Subscriptions Overview

The CODE Magazine subscription system consists of two parts:

  1. The web site that allows subscribers to sign up
  2. The back-end services (Microservices) that make up most of the logic of the system

Subscriptions can either be new subscriptions, or they can be renewal of an existing subscription. Both are handled by the same code/logic, although the URL seen in the browser is different, and different parameters are passed to the page.

Initial Display of Options on the Page

The first step, when a user navigates to the subscription/renewal page is to figure out what options are available to the user. The logic for that is this:

More Info About Addresses

It can be confusing which addresses or parts of addresses can be changed. The delivery address can generally be changed, but not the country, as the country is driven by the initial choice. However, if the overall country is changed, it also changes in the delivery address UI, including address formats. The billing address can be changed freely. The address in the credit card must match the address on file with the credit card company. This enables relatively complex scenarios. For instance, someone could subscribe with a delivery address in Texas, but have EPS Austria be the true customer (thus the billing address - which is on the invoice - shows the company/address in Austria), yet the user uses a personal credit card with an associated address in Hawaii (and would then, presumably, be reimbursed by the Austrian company).

Only for Renewals


The system supports coupons in a variety of ways. Typically, a coupon code can be passed on the URL. It can also be entered manually (if no coupon is otherwise defined) if the subscription price resulting from the offer is greater than zero.

The value (and validity) is evaluated based on the following rules (on the client):

Note that it is possible that the coupon is passed along as part of the URL (see above). It is also possible to enter a coupon in a coupon UI. The rules for that are as follows:

Submitting the Order

Once a user has chosen all the desired options for the subscription/renewal, the system performs the following tasks:

About Address Matching

We have a pretty good process in place to match addresses. We also have a good process in place to verify US addresses and change their format to what the USPS expects, since we call their service for verification. However, the combination of these two processes causes some odd scenarios.

Consider this address that we may enter during the subscription process:

385 Kualono Pl.
96753, Kihei, HI

When we run this through the USPS address verification processor, it is changed to the following:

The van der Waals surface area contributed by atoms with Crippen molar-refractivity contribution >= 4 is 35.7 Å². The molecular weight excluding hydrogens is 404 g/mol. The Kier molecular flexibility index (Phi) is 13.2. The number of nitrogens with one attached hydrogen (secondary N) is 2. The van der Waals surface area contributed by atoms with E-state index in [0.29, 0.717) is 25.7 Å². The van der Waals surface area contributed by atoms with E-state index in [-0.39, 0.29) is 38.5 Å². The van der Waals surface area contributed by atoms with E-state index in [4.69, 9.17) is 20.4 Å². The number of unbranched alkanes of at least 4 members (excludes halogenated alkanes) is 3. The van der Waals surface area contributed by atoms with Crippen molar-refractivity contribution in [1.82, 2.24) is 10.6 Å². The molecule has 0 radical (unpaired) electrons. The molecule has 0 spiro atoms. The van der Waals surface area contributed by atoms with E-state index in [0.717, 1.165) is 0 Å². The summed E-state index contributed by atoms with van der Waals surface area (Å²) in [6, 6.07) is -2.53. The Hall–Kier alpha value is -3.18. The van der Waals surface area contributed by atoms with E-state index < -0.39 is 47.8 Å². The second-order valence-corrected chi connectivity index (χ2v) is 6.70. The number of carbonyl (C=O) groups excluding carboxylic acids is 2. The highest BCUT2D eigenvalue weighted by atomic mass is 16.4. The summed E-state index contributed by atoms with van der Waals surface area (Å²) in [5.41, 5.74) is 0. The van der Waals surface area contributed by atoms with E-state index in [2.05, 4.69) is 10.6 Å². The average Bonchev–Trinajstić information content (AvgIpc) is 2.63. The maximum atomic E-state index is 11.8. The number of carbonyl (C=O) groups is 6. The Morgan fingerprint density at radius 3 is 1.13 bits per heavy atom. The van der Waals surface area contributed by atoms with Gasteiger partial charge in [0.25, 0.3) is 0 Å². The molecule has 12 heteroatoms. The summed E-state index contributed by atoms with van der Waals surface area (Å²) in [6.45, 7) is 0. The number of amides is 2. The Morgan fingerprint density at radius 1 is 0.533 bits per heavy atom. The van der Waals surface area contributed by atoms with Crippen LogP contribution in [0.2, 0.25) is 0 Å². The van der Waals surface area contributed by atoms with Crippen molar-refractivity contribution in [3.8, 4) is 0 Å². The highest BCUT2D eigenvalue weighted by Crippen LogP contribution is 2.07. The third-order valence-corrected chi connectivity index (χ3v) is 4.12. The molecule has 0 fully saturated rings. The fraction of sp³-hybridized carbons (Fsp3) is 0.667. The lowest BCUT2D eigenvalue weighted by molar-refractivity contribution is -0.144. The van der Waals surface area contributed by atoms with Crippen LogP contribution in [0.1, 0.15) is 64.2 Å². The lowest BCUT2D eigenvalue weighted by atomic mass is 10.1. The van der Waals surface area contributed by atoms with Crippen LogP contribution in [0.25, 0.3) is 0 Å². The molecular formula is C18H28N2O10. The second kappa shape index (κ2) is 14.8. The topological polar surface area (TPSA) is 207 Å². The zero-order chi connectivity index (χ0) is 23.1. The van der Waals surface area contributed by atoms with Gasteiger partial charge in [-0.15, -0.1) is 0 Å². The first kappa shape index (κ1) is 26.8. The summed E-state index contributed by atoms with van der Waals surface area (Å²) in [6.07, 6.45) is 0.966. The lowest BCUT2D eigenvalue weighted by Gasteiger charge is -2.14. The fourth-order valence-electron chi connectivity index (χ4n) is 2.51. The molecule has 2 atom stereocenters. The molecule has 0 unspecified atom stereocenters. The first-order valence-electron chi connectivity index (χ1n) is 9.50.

96753-7769, WAILEA, HI

Those two addresses are identical, and we recognize this, because if we see that the addresses are both from the US, and one is verified but the other isn't, we also verify the unverified one on the fly, and check for a match then. This is slow, but it works mroe reliably than our previous process. Having added this ability (as well as fixing a number of special case scenarios we had previously), made our address verification system much more reliable and fixed several problems that used to plague us. When we compare addresses, we do NOT consider the 4-digit ZIP extension used by US addresses to be meaningful. In other words: addresses with and without the 4-digit ZIP extension are considered to be equal as long as all other fields match.

User Interface Examples

Subscription HTML UI Examples

The following is an exaple UI from a default subscription. Note the different options for print/digital, duration, and number of copies:

Compare the above to the following screen shot, which is based on a free subscription offer for Microsoft Regional Directors. Note that it does not have the duration options, and it doesn't allow for the number of copies to be selected:

Note that the price is free, even though the customer chose to have a print & digital combo subscription. That is because this is a free offer (even for print) for US customers. However, if the delivery region changed to something else, the print option now has to be paid (although if the user was to choose digital only, it woudl still be free), and accordingly, credit card UIs and logic would now kick in:

The following example shows a US address being edited:

If the country is changed to someting else however, the address format would change:

Here is the credit card UI:

Also note how the UI responsively changes for narrow browser widths or mobile devices: